Reassessment concerns still on the burner
by Larry S. Chowning
The Middlesex County Board of Supervisors agreed July 1 that when Tri-County Appraisal Inc. irons out reassessment concerns with the county Commissioner of the Revenue and the Board of Equalization, the county will pay the firm its final payment.
At the meeting, William Coulson, president of Tri-County Appraisal, was obviously upset supervisors had not authorized the final payment, and was agitated that he had received a letter from county administrator Charles Culley only a few days earlier outlining the county’s concerns over the reassessment.
Coulson said he felt he was not given enough time to prepare answers to the concerns. He indicated he had attempted to contact Culley “twenty times” to discuss concerns over the reassessment, but Culley had not returned his calls.
Culley said the reason he sent the letter to Coulson was because Coulson’s attorney had requested a letter when the county opted not to make the final payment.
Culley also said he did not return Coulson’s calls because he didn’t get results when he talked to him earlier.
The letter from Culley states that the Middlesex Board of Equalization feels there are inconsistencies in the reassessment of similar properties and also between commercial versus residential properties.
Another complaint was that some landowners received a new assessment in February and received a second reassessment in early April—with no explanation as to why they had received a second one.
Coulson explained that when a neighbor reports a discrepancy on his property it often impacts an entire neighborhood, and the assessment changes for everyone.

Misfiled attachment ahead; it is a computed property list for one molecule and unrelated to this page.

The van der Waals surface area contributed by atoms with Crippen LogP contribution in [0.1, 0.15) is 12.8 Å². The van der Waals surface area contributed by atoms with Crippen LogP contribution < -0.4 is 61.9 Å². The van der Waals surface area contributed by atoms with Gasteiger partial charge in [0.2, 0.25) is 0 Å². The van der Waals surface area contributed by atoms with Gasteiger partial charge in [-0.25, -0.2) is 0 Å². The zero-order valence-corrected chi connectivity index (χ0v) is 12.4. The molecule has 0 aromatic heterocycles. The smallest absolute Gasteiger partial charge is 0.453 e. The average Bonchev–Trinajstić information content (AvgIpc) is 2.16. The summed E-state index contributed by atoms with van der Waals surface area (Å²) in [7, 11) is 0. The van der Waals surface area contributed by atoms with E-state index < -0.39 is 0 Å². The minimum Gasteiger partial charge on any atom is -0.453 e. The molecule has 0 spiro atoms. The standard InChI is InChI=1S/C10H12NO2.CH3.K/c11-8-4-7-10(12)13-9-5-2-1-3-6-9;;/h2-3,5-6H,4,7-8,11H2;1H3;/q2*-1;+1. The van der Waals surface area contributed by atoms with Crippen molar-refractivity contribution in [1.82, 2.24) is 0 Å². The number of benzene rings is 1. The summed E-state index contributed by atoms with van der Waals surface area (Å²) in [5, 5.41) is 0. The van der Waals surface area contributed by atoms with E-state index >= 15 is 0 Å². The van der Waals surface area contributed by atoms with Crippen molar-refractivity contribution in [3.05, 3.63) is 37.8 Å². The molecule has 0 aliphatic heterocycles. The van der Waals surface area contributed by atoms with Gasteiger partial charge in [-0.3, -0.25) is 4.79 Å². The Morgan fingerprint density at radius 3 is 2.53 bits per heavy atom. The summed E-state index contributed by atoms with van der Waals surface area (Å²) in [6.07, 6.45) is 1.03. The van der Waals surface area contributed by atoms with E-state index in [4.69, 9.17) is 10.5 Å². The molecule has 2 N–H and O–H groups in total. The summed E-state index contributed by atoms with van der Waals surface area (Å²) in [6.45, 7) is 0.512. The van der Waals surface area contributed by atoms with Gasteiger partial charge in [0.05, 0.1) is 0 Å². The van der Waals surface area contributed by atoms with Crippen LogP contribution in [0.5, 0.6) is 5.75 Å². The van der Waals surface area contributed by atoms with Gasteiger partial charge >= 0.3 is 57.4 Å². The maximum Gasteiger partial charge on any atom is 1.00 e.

“That may be fine, but the people who have to pay the taxes want to know why their land values changed in just a couple months,” said Culley.
Supervisors also complained that above-ground pools were left out of the reassessment and given no value.
Coulson said swimming pools are not considered an improvement to a piece of property, and many times he does not include pools in real estate values.
Culley’s letter also stated that land parcels with more than one dwelling are coded wrong, and the additional dwellings are not always showing on the assessment
card. “It just seems that if every property were examined, the number of structures would be on the card,” said Culley.
Assistant county administrator Marcia Jones said over half of the property owners who attended the Board of Equalization meetings complained they were told they would be called back by the assessor with some type of explanation. However, Jones said, the property owners were never contacted by Tri-County Appraisal.
“This upset people as much as anything,” said Jones. “They didn’t know whether or not their problem was taken care of, or whether they needed to come before the Board of Equalization.”
Supervisor Fred Crittenden said the main problem between Tri-County and the county has been a lack of communication and he encouraged Coulson to work on customer relationships.
Supervisors agreed the matter could be cleared up simply by having Tri-County officials work with the Commissioner of the Revenue. “When she (Commissioner Bonnie Davenport) is satisfied, then we will be satisfied,” said board chairman Kenneth W. Williams.
Coulson said he had no problem working with Davenport or the Board of Equalization.